Wednesday, Jan. 11, marks 15 years since detainees first arrived at the United States' Guantanamo Bay detention center in Cuba. After the recent transfer of four cleared Yemeni prisoners to Saudi Arabia, the camp holds 55 detainees, 19 of whom have been cleared for release. Another 36 are subject to indefinite detention with no charge or trial to date, and 10 have been charged with war crimes.
Gitmo has held about 780 prisoners over the last decade and a half, and contrary to President Obama's repeated promises to close the facility, it is expected to remain open when President-elect Donald Trump takes office this month.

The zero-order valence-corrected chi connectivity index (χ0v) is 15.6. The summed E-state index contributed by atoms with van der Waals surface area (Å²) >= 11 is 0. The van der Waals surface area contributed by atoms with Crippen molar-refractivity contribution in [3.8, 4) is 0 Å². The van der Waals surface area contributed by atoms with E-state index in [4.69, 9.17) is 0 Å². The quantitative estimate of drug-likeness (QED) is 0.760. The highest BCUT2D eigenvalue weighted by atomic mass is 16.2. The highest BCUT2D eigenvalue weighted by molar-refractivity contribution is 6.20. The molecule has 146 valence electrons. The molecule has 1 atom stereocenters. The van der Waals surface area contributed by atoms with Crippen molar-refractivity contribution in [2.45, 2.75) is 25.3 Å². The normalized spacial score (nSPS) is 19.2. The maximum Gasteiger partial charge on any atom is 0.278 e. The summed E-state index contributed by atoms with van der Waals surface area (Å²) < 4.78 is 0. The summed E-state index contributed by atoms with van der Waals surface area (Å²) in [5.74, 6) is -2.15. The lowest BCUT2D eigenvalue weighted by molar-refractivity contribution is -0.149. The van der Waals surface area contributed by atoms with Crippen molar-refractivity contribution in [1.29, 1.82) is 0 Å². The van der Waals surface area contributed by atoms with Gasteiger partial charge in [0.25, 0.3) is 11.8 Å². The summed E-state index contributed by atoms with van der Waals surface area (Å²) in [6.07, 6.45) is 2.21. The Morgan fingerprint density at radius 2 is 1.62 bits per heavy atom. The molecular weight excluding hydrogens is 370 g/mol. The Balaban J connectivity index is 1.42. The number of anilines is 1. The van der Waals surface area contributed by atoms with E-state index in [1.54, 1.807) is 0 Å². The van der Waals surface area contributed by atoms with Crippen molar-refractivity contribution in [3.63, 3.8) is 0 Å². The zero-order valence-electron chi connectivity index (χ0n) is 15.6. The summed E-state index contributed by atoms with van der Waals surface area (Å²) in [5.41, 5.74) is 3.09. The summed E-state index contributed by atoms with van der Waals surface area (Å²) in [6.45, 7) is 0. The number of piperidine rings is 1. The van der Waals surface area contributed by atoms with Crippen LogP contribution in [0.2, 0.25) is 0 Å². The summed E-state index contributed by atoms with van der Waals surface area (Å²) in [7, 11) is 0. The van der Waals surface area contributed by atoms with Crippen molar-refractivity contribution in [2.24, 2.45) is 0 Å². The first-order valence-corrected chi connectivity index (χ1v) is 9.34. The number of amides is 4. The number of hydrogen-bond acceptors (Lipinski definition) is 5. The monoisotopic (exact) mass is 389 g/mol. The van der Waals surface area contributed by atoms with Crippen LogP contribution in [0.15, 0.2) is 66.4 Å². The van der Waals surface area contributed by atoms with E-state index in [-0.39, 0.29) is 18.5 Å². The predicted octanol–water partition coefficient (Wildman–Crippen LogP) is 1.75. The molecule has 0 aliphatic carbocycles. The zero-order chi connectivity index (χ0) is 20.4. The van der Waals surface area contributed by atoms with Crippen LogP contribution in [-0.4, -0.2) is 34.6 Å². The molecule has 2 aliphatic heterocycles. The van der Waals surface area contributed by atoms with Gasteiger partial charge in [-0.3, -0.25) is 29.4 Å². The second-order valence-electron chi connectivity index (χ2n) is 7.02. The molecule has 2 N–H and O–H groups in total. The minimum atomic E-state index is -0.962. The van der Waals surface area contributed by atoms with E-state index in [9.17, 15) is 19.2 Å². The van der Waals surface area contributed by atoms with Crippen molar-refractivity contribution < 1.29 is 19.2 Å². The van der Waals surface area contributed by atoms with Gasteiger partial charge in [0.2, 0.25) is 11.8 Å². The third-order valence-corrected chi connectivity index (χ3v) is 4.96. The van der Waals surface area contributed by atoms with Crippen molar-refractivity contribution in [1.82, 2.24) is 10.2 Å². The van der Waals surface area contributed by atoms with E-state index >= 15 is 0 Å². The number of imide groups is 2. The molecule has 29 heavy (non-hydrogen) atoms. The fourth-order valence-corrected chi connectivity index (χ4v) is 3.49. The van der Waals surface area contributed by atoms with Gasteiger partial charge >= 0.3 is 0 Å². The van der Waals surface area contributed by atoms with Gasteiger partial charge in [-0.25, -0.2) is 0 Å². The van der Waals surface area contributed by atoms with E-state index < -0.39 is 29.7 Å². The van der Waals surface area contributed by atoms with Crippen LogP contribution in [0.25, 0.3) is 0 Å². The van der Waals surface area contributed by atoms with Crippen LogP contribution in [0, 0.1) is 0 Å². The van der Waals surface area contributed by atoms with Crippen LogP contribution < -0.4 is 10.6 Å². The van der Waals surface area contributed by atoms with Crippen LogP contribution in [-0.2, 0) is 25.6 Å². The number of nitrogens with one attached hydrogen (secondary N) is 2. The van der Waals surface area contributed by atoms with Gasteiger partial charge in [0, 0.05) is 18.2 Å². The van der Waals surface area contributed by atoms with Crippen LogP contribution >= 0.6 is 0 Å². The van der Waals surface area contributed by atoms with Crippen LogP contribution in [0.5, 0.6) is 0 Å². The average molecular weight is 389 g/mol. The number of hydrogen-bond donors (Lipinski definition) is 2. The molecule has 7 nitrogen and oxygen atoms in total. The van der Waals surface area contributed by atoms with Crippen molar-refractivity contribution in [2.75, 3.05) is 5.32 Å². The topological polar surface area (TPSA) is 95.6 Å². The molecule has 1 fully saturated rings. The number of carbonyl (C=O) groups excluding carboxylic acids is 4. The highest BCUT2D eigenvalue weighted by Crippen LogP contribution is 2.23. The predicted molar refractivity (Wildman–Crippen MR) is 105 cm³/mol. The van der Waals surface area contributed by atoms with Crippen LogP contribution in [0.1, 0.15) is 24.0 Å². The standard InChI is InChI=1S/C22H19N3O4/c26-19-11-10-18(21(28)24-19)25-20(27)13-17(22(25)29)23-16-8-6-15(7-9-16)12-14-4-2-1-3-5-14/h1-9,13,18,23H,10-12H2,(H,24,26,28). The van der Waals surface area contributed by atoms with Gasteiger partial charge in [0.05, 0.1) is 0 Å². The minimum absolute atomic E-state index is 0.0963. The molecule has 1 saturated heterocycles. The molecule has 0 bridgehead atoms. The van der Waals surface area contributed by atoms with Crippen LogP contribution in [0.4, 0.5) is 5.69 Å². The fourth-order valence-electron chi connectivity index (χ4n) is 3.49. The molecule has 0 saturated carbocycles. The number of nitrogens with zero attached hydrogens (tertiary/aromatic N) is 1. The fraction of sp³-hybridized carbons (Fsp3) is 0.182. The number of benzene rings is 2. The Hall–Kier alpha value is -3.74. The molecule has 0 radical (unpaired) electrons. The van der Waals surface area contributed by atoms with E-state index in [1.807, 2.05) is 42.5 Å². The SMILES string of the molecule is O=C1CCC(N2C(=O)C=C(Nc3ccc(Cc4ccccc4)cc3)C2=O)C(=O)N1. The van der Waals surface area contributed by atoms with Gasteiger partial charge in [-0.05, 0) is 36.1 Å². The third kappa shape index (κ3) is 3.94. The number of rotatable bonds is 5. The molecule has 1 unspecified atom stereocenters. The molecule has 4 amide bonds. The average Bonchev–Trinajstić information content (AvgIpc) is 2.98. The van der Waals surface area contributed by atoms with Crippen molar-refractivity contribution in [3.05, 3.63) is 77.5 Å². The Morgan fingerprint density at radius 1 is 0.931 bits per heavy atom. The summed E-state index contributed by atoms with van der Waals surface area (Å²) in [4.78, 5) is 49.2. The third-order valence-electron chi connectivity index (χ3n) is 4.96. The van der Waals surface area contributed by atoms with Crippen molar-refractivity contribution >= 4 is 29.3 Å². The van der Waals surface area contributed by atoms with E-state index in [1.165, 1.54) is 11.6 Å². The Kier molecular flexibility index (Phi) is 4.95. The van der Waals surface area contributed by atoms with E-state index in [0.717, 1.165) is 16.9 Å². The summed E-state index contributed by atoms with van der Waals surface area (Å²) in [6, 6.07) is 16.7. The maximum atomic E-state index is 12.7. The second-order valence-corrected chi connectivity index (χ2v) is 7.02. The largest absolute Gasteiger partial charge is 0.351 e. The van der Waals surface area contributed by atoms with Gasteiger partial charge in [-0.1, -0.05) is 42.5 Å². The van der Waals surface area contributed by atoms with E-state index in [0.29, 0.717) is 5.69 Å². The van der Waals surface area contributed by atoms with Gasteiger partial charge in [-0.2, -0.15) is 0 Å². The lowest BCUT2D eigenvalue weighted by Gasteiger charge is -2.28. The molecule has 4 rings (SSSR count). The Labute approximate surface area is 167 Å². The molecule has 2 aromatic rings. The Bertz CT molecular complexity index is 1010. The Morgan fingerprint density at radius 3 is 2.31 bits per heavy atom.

For the inmates who remain, the presidential transition is a source of "a great deal of anxiety and fear," says Pardiss Kebriaei of the Center for Constitutional Rights, which is representing five detainees. Trump has indicated he does not wish to see Gitmo shut down and has hinted that he may be interested in sending Americans accused of terrorism to be tried at the facility in a military tribunal, which does not accord many key constitutional trial rights.